Become a Rumskull, join our Crew & start “Living like a Pirate!”

Welcome aboard….

Dave

Featured Artist of the Week – Young Rebel Goombas

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Young Rebel Goombas hail from Long Island, New York. Tropical rockers, their sound is not so easily pigeon-holed. Each member brings a rich and varied musical background to create the luscious Goomba sound.

Richie Saccente plays guitar and shares lead vocals with his cousin Cosmo Mallardi, who also plays bass guitar. Brian “Uncle Bee” Johnson sings backup vocals and shares percussion duties with Randy Knudsen, also on vocals. Kevin McCann plays guitar and sings backup. Special guests on their debut album include Richie Cannata (sax player for Billy Joel, Elton John, The Beach Boys, etc.) and Bob Cassera on trombone.

Filmmaker Jake Gorst first met Saccente as a student in his guitar studio. Over the years they have worked on many projects together. For the Young Rebel Goomba album, Gorst assisted the band in the production of the CD.

Goomba means family. Like a big family, they share songwriting duties, and sometimes they bring friends into the mix. Gorst wrote lyrics for “Feather,” “Cajun Band,” “Summer Whine,” and “You Must Love Me.” Mallardi penned “All Day” and “Daydream Smile.” Bob Seng, who wrote for trop-rockers The Mangos, contributed “Library Book.” Saccente was responsible for the rest. Saccente attributes most of his success as a musician to his affinity for Duane Allman and Dicky Betts. Young Rebel Goombas even brought their family members into the studio to sing on “Sing-A-Long.”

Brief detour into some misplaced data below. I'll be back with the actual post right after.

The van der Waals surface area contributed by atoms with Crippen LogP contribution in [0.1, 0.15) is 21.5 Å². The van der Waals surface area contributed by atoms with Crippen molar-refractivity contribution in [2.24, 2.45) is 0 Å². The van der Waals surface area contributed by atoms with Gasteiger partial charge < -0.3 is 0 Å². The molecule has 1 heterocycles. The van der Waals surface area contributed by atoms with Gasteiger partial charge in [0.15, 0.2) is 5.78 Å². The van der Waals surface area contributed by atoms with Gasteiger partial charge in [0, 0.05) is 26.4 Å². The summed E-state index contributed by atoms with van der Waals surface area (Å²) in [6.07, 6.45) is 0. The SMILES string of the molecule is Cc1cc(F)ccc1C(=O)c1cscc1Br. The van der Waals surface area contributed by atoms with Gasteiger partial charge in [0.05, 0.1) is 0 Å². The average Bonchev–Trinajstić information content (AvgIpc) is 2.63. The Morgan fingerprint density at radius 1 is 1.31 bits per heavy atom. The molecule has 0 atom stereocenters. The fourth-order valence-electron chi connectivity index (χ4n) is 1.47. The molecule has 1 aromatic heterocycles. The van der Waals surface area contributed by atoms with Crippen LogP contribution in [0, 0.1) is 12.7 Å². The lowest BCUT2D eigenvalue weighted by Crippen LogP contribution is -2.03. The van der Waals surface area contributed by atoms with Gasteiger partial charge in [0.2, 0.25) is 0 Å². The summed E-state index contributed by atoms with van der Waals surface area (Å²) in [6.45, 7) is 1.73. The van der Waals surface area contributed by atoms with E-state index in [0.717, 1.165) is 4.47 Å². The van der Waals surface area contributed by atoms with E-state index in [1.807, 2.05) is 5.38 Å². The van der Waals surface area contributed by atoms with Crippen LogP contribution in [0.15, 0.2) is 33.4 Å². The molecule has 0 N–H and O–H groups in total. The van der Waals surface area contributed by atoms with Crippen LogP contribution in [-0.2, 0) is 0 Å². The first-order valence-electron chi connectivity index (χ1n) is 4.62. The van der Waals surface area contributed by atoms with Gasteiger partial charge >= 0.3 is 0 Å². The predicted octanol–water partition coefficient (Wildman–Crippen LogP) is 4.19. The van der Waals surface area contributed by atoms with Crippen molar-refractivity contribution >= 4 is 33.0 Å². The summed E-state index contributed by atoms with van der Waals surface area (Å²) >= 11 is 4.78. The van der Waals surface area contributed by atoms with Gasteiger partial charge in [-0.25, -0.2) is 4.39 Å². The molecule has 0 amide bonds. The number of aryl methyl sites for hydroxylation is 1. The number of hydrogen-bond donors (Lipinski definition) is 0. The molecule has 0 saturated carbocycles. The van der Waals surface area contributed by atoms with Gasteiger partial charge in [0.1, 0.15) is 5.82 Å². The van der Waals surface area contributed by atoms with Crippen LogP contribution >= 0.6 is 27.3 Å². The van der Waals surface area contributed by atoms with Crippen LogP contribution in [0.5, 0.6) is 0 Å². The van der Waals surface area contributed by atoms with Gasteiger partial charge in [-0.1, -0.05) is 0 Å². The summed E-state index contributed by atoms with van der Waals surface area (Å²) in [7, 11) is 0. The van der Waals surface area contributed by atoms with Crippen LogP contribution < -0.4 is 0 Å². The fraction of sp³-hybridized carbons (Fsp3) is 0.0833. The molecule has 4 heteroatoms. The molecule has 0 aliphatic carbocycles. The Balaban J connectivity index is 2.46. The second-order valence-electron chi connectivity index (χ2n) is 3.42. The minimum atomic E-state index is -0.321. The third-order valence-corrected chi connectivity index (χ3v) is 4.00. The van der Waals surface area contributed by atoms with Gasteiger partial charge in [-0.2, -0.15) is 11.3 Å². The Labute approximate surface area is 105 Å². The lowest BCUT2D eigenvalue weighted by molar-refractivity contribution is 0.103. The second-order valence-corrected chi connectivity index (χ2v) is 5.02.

Knudsen and Johnson have been playing together for approximately 15 years. It is safe to say each knows what the other is going to do musically even before he does it. This is why their set up really works with the two percussionists. The easiest way to describe their roles is the following: Knudsen has the hand drums and Johnson has the percussion instruments played with sticks, but along with that they split up a drum set, as well. Knudsen sits and plays which allows him to include a bass drum in his rig. Johnson incorporates the hi-hat and snare drum, and both have a multitude of cymbals in each of their set ups. This allows the band to have a fuller sound, like having a drum set and two percussionists with only two players. The interesting thing is they don’t step on each other musically, each having his specific role as percussionists.

The percussion Goombas are a bit comical because when they are playing together, they are having a great time. They poke fun at one another only because they are all enjoying what they are putting together on stage. The audience picks up on it at times and will feed off of it. If the Goombas are having a good time, their audience does the same.

Mallardi, Saccente, and Gorst received an Emmy® award from the National Academy of Television Arts and Sciences in 2007 for composing and arranging the soundtrack for the PBS documentary Farmboy.